American Movie (1999)
★★★ / ★★★★
Chris Smith’s documentary turns our attention on a unique man with a story to tell. A lifelong fan of the movies, especially the horror genre, his main inspirations including but not limited to George A. Romero’s “Dawn of the Dead” and Tobe Hooper’s “The Texas Chainsaw Massacre,” Mark Borchardt hopes to become a filmmaker. Though he does not always have the proper funding, he forges on through sheer determination and optimism.
In order to finance his film about life in a small town, Mark decides to complete his short horror picture called “Coven”—the pronunciation rhyming with “woven” not “oven”—with the help of his family, friends, and the community. When finished, he hopes that it will sell a minimum of three thousand units in order to earn forty-five thousand dollars, enough to cover his bills long overdue, the equipment, and other necessities to jump start his personal film called “Northwestern.”
I suppose it is easy to look at Mark and be a subject of ridicule. He has long hair, awkwardly tall, quite lanky, and speaks with a southern accent. But the more we get to know him through his passion for filmmaking, the stronger we root for him, to see him come out of the other side with flying colors. I did anyway. I imagine a lot of people who have dealt with a lot of personal roadblocks to get to a good place in their lives will be touched by this charming portrait of a colorful man propelled by even wilder, more variegated dreams.
It has a down-to-earth sense of humor. The most hilarious bits come in the form of Mark depending on non-professional actors and technicians to perform in front or behind the camera. We have all been in situations where we give someone specific instructions to accomplish a job and that person, for some reason, still cannot execute it properly. Mark keeping his cool and remaining sunny despite a frustrating situation is funny. We laugh because of the situation and, perhaps more importantly, deep down we know that, if we were in his shoes, we would have reacted with at least a drop of negativity.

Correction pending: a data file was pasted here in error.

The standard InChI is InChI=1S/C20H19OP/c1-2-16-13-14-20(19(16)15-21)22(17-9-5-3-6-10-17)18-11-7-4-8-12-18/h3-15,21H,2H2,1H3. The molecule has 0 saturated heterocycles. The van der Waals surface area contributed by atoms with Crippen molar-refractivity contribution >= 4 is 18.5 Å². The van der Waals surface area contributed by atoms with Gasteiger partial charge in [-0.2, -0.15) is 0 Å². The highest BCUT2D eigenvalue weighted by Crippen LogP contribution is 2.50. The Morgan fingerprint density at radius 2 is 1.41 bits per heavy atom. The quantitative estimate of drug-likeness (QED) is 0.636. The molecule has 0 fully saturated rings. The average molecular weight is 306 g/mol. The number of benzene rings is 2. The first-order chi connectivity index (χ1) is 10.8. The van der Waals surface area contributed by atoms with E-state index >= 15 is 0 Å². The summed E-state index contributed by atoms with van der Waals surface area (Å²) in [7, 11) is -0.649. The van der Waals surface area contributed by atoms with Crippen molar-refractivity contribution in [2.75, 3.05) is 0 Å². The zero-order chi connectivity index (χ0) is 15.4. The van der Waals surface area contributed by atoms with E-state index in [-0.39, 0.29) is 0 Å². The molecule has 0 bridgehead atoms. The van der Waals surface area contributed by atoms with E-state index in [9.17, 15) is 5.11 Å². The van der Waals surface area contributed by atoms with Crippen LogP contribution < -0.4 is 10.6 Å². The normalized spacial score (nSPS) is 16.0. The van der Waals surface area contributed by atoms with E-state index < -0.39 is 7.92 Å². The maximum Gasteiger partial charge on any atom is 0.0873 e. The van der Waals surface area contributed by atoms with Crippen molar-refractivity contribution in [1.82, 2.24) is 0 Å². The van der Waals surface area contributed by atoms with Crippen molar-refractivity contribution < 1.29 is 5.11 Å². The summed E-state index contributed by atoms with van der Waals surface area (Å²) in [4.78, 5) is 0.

We also get to learn about the individuals who help Mark to complete his short film. Mike Schank is memorable as the independent filmmaker’s friend. He may not always be present mentally but he is the kind of person who is relaxed and good-natured, the kind of guy you want around during hectic times. Bill Borchardt, Mike’s elderly uncle and the executive producer of the short film, steals our attention, too. One of the reasons why I always looked forward to seeing him on the screen is because it is difficult to predict what he is going to do or say next. On some days he is cranky. And then there are times when it is obvious that he just does not want to say anything.
There is layer of sadness, too. Not everyone believes that Mark can be much of anything. Maybe they believed in him when he was younger but a work being delayed for years made them doubt. That tiny seed of doubt has taken root and grown. Mark’s family members are supportive. But when they are asked directly and decide to tell the truth about what they think Mark will accomplish, it stings a little bit.
“American Movie” reminded me of reasons why I review movies given that it is about a person’s passion. I want all moves to be good. I want to praise what I see on the screen and to realize that somehow the experience made my life a little bit better. I may not look forward to a movie at times because an actor I do not particularly care for is in it or the trailer has not done its job to get me excited, but once I am sitting in my chair and the movie is playing, I am open to anything.
A lot of movie critics, reviewers, and bloggers often forget that making a movie is hard work. I am not an exemption. It is easy to be snarky and get carried away with metaphorical jargon designed to devalue a film more than what is deserved. What requires more effort however, is taking the time to really consider what one wishes to communicate about a good or a bad movie, or one that is straight down the line mediocrity.